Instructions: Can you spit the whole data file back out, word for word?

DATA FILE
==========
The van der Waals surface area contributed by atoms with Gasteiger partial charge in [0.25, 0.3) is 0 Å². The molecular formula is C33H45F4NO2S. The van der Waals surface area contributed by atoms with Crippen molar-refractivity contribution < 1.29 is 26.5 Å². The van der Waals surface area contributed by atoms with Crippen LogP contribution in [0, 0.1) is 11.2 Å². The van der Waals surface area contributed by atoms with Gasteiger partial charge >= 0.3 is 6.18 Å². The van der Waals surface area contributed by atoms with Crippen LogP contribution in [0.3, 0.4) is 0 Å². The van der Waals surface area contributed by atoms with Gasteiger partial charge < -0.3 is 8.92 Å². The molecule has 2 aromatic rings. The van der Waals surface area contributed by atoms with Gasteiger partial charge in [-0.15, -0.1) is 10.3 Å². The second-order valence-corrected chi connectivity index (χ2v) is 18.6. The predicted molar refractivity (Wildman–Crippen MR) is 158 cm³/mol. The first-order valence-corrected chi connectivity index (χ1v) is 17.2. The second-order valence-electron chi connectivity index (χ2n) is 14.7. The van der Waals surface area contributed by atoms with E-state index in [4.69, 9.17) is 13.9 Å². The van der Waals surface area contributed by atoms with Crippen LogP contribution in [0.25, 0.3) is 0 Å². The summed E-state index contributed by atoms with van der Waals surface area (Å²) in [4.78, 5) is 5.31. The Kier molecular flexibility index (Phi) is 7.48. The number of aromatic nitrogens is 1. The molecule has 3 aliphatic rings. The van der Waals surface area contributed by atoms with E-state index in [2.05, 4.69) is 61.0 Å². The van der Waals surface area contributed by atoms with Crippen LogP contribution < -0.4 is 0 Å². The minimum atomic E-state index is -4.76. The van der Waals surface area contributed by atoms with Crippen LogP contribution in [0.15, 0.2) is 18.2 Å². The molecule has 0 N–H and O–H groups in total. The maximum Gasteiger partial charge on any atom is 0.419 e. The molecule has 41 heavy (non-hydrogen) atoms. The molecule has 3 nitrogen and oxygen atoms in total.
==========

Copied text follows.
The van der Waals surface area contributed by atoms with Gasteiger partial charge in [0.25, 0.3) is 0 Å². The molecular formula is C33H45F4NO2S. The van der Waals surface area contributed by atoms with Crippen molar-refractivity contribution < 1.29 is 26.5 Å². The van der Waals surface area contributed by atoms with Crippen LogP contribution in [0, 0.1) is 11.2 Å². The van der Waals surface area contributed by atoms with Gasteiger partial charge >= 0.3 is 6.18 Å². The van der Waals surface area contributed by atoms with Crippen LogP contribution in [0.3, 0.4) is 0 Å². The van der Waals surface area contributed by atoms with Gasteiger partial charge < -0.3 is 8.92 Å². The molecule has 2 aromatic rings. The van der Waals surface area contributed by atoms with Gasteiger partial charge in [-0.15, -0.1) is 10.3 Å². The second-order valence-corrected chi connectivity index (χ2v) is 18.6. The predicted molar refractivity (Wildman–Crippen MR) is 158 cm³/mol. The first-order valence-corrected chi connectivity index (χ1v) is 17.2. The second-order valence-electron chi connectivity index (χ2n) is 14.7. The van der Waals surface area contributed by atoms with E-state index in [4.69, 9.17) is 13.9 Å². The van der Waals surface area contributed by atoms with Crippen LogP contribution in [0.25, 0.3) is 0 Å². The summed E-state index contributed by atoms with van der Waals surface area (Å²) in [4.78, 5) is 5.31. The Kier molecular flexibility index (Phi) is 7.48. The number of aromatic nitrogens is 1. The molecule has 3 aliphatic rings. The van der Waals surface area contributed by atoms with E-state index in [2.05, 4.69) is 61.0 Å². The van der Waals surface area contributed by atoms with Crippen LogP contribution < -0.4 is 0 Å². The minimum atomic E-state index is -4.76. The van der Waals surface area contributed by atoms with Crippen LogP contribution in [0.15, 0.2) is 18.2 Å². The molecule has 0 N–H and O–H groups in total. The maximum Gasteiger partial charge on any atom is 0.419 e. The molecule has 41 heavy (non-hydrogen) atoms. The molecule has 3 nitrogen and oxygen atoms in total.